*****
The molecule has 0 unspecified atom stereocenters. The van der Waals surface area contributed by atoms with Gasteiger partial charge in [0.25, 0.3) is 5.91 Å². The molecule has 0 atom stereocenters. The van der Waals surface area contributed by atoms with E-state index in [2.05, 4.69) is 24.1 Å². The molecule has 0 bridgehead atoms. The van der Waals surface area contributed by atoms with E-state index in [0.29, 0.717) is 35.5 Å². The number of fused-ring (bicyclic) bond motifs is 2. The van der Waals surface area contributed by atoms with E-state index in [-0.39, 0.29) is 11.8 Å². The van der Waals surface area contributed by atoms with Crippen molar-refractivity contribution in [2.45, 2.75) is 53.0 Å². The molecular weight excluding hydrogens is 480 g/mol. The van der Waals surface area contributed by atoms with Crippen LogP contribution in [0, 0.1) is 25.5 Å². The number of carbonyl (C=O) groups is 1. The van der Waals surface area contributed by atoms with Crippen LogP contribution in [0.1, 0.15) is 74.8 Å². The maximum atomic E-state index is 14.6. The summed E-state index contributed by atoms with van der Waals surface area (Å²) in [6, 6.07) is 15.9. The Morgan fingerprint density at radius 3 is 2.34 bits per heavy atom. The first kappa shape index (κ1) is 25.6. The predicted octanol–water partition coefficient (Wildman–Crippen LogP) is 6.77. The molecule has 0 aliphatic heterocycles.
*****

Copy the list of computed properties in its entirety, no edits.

The molecule has 0 unspecified atom stereocenters. The van der Waals surface area contributed by atoms with Gasteiger partial charge in [0.25, 0.3) is 5.91 Å². The molecule has 0 atom stereocenters. The van der Waals surface area contributed by atoms with E-state index in [2.05, 4.69) is 24.1 Å². The molecule has 0 bridgehead atoms. The van der Waals surface area contributed by atoms with E-state index in [0.29, 0.717) is 35.5 Å². The number of fused-ring (bicyclic) bond motifs is 2. The van der Waals surface area contributed by atoms with E-state index in [-0.39, 0.29) is 11.8 Å². The van der Waals surface area contributed by atoms with Crippen molar-refractivity contribution in [2.45, 2.75) is 53.0 Å². The molecular weight excluding hydrogens is 480 g/mol. The van der Waals surface area contributed by atoms with Crippen LogP contribution in [0, 0.1) is 25.5 Å². The number of carbonyl (C=O) groups is 1. The van der Waals surface area contributed by atoms with Crippen LogP contribution in [0.1, 0.15) is 74.8 Å². The maximum atomic E-state index is 14.6. The summed E-state index contributed by atoms with van der Waals surface area (Å²) in [6, 6.07) is 15.9. The Morgan fingerprint density at radius 3 is 2.34 bits per heavy atom. The first kappa shape index (κ1) is 25.6. The predicted octanol–water partition coefficient (Wildman–Crippen LogP) is 6.77. The molecule has 0 aliphatic heterocycles.